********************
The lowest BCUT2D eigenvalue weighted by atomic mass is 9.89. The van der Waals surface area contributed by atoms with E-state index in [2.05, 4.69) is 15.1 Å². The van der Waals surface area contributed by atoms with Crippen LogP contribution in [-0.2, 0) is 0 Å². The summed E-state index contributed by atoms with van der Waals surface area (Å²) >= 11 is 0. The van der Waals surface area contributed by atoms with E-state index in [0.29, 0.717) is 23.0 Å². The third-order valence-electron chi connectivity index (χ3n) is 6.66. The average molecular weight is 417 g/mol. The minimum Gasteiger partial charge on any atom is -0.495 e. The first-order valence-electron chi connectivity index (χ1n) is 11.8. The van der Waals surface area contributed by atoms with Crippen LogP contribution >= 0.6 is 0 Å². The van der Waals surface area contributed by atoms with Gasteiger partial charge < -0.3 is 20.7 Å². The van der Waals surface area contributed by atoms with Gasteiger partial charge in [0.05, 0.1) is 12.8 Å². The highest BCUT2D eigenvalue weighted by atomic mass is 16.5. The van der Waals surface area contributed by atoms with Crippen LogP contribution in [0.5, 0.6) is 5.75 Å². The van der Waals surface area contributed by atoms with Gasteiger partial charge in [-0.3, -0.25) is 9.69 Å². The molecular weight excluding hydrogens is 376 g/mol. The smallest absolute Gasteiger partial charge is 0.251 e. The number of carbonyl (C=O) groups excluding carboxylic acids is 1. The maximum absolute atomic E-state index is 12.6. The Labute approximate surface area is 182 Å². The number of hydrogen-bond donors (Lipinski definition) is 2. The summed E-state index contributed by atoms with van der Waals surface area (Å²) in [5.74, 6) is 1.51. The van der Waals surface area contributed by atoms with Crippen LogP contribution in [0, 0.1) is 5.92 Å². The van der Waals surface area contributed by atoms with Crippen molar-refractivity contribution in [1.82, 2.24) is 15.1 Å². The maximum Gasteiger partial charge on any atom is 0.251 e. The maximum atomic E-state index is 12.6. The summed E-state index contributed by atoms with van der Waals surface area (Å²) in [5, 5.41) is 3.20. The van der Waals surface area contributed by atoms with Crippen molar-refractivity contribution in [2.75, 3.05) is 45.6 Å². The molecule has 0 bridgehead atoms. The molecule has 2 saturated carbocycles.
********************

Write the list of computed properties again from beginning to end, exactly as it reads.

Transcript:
The lowest BCUT2D eigenvalue weighted by atomic mass is 9.89. The van der Waals surface area contributed by atoms with E-state index in [2.05, 4.69) is 15.1 Å². The van der Waals surface area contributed by atoms with Crippen LogP contribution in [-0.2, 0) is 0 Å². The summed E-state index contributed by atoms with van der Waals surface area (Å²) >= 11 is 0. The van der Waals surface area contributed by atoms with E-state index in [0.29, 0.717) is 23.0 Å². The third-order valence-electron chi connectivity index (χ3n) is 6.66. The average molecular weight is 417 g/mol. The minimum Gasteiger partial charge on any atom is -0.495 e. The first-order valence-electron chi connectivity index (χ1n) is 11.8. The van der Waals surface area contributed by atoms with Crippen LogP contribution >= 0.6 is 0 Å². The van der Waals surface area contributed by atoms with Gasteiger partial charge < -0.3 is 20.7 Å². The van der Waals surface area contributed by atoms with Gasteiger partial charge in [0.05, 0.1) is 12.8 Å². The highest BCUT2D eigenvalue weighted by atomic mass is 16.5. The van der Waals surface area contributed by atoms with Crippen LogP contribution in [0.5, 0.6) is 5.75 Å². The van der Waals surface area contributed by atoms with Gasteiger partial charge in [-0.3, -0.25) is 9.69 Å². The molecular weight excluding hydrogens is 376 g/mol. The smallest absolute Gasteiger partial charge is 0.251 e. The number of carbonyl (C=O) groups excluding carboxylic acids is 1. The maximum absolute atomic E-state index is 12.6. The Labute approximate surface area is 182 Å². The number of hydrogen-bond donors (Lipinski definition) is 2. The summed E-state index contributed by atoms with van der Waals surface area (Å²) in [5.74, 6) is 1.51. The van der Waals surface area contributed by atoms with Crippen LogP contribution in [0, 0.1) is 5.92 Å². The van der Waals surface area contributed by atoms with Crippen molar-refractivity contribution in [1.82, 2.24) is 15.1 Å². The maximum Gasteiger partial charge on any atom is 0.251 e. The maximum atomic E-state index is 12.6. The summed E-state index contributed by atoms with van der Waals surface area (Å²) in [5, 5.41) is 3.20. The van der Waals surface area contributed by atoms with Crippen molar-refractivity contribution in [2.75, 3.05) is 45.6 Å². The molecule has 0 bridgehead atoms. The molecule has 2 saturated carbocycles.